News Release

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February 24, 2000

Marijuana Legalization Initiative To Appear On Alaska Ballot

        An initiative, sponsored by Al Anders of the 99 Hemp Committee, which would legalize marijuana and industrial hemp in Alaska will appear on the November 2000 ballot.
        The all encompassing law would make it illegal for Alaska law enforcement officers and prosecutors to enforce federal marijuana laws.
        The exact wording of the initiative was taken directly from an earlier initiative proposed in 1993 (the initiative failed due to lack of signatures) that was approved so as to generate more time for signature collection.  The language of the petition was adapted from the seminal work on hemp, Jack Herer's "The Emperor Wears No Clothes."
        For more information, please contact Al Anders at (907) 248-2636 or visit

Water Agency In Oregon To Allow Use Of Medical Marijuana For Registered Patients

        Tualatin Valley, OR:  A public agency in Oregon has agreed to allow its employees to use marijuana medically off-the-job without fear of termination.
        The Tualatin Valley Water District is likely the first such agency in Oregon to permit patients who carry medical marijuana identification cards to use marijuana medically without fear of failing a drug test.  However employees who have federally issued commercial driver's licenses will not be allowed to use marijuana medically due to the federal prohibition of marijuana.
        In 1998, voters in Oregon approved an initiative to allow patients who suffer from conditions such as cancer and HIV/AIDS to use marijuana medically if they possess a state issued ID card.  The Health Division of the Oregon Department of Human Resources has recently considered adding medical ailments such as anxiety, depression and sleep disorders to the list of medical conditions treatable with marijuana.
        "All employers in Oregon will be faced with it," said Greg DiLoreto the water district's general manager.  "There's no precedent.  We're setting a standard here.  If you step back from it being marijuana, all you're dealing with is a prescription drug, and employees will need to notify their supervisor if they're using it."
        "Nearly 30 years after NORML filed a federal lawsuit to make marijuana available as a medicine, finally we're starting to see a remarkable amount of pragmatic and logical policies being implemented by government officials -- albeit at the local level," said Allen St. Pierre, NORML Foundation Executive Director.
        For more information, please contact Allen St. Pierre, NORML Foundation Executive Director at (202) 483-8751.

Former Congressmen Arrested By Wal-Mart Manager For Protesting The Store Where A Decriminalization Petitioner Was Arrested Days Before

        Ukiah, CA:  A Mendocino County initiative decriminalizing personal use and cultivation picked up steam last week, oddly after its sponsor, Richard Johnson, was arrested for petitioning in the wrong spot at a Wal-Mart. On Monday, 20 protesters picketed the Ukiah Wal-Mart and eight of them were placed under a citizens arrest for trespassing by the store manager Don Estes.
        Among those arrested were former Congressman Dan Hamburg who said Johnson's arrest brought out others who supported the initiative and that they are now helping to collect signatures.  In order to appear on the November ballot in Mendocino County, the group needs 2,868 signatures by March.  Johnson said the group has enough signatures collected, but they are looking for another 1,000 to be certain that they will have enough valid signatures.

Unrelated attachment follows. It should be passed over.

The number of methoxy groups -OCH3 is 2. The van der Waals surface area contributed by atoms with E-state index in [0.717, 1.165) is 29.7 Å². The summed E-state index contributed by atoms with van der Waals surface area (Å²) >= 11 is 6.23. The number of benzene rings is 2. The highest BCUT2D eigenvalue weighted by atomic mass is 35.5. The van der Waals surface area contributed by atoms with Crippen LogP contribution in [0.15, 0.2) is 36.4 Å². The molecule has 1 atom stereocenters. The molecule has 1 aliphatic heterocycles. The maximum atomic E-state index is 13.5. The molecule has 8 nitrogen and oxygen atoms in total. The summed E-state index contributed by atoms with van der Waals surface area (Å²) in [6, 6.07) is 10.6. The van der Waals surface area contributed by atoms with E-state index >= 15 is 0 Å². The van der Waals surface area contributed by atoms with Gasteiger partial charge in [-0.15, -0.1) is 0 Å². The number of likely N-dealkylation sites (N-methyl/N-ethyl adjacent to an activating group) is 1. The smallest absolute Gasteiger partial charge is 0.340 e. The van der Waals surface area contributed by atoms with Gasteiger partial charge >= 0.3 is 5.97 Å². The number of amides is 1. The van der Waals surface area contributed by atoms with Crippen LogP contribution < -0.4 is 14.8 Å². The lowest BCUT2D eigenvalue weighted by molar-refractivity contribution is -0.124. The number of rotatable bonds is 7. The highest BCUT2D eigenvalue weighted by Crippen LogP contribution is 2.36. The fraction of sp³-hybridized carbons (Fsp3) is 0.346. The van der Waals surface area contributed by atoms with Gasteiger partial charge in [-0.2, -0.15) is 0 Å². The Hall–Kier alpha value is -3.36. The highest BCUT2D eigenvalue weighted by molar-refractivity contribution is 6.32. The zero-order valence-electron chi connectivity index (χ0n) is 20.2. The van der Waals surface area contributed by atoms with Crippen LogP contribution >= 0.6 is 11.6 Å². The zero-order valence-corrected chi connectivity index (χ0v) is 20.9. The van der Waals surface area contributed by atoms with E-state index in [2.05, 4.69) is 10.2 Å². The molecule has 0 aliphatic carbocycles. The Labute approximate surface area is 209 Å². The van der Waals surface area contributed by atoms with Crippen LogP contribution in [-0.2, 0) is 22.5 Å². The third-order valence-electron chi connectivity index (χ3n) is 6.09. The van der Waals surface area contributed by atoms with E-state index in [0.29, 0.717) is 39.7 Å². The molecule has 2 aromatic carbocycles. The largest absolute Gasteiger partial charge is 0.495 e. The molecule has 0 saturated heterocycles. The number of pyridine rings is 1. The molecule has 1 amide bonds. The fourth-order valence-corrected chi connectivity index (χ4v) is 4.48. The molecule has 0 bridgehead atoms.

Police attempted to pacify the situation without any arrests but the protesters refused to submit to a list of restrictions by Wal-Mart management.
        "For them to not be willing to support the Bill of Rights does not reflect well on a company that claims they believe in American values," said protester David Drell, who was also arrested.
        For more information, please contact Scott Colvin, NORML Publications Director at (202) 483-5500.

Paraplegic Handed Seven Year Sentence For Selling Marijuana
-Second Such Incident In Two Weeks-

        Atlanta, GA:  A 51 year-old paraplegic was given a seven-year prison sentence last week for violating probation after police testified that he was selling marijuana.
        Louis Covar Jr., was arrested last March for felony marijuana possession and was subsequently handed a seven-month probation.  Judge J. Carlisle Overstreet told Covar in March that if he was to continue to use marijuana medically that he should "keep it to himself."  Last Friday Judge Overstreet said, "He's been in a bad situation for a long time...this just got to the point where he was showing a blatant disregard for the law."
        The Georgia Department of Corrections said the care Covar needs, if he is forced to serve the full seven year sentence, will cost $660,000, which is more than five times the amount of a typical prisoner.
        Covar's sentence follows the February 9 sentence of Deborah Lynn Quinn, an Arizona woman with no arms or legs, to a year in prison for selling a small amount of marijuana.
        "One cannot help but wonder if this calloused trend is not in fact a retaliation against the disabled and seriously ill citizens for their successful campaign to obtain the right to use marijuana medically," said Tom Dean Esq., NORML Litigation Director.  "These examples serve to remind us of why it is absolutely imperative that we reform the laws that make such gross miscarriages of justice possible."
        For more information, please contact Tom Dean Esq., NORML Foundation Litigation Director at (202) 483-8751.

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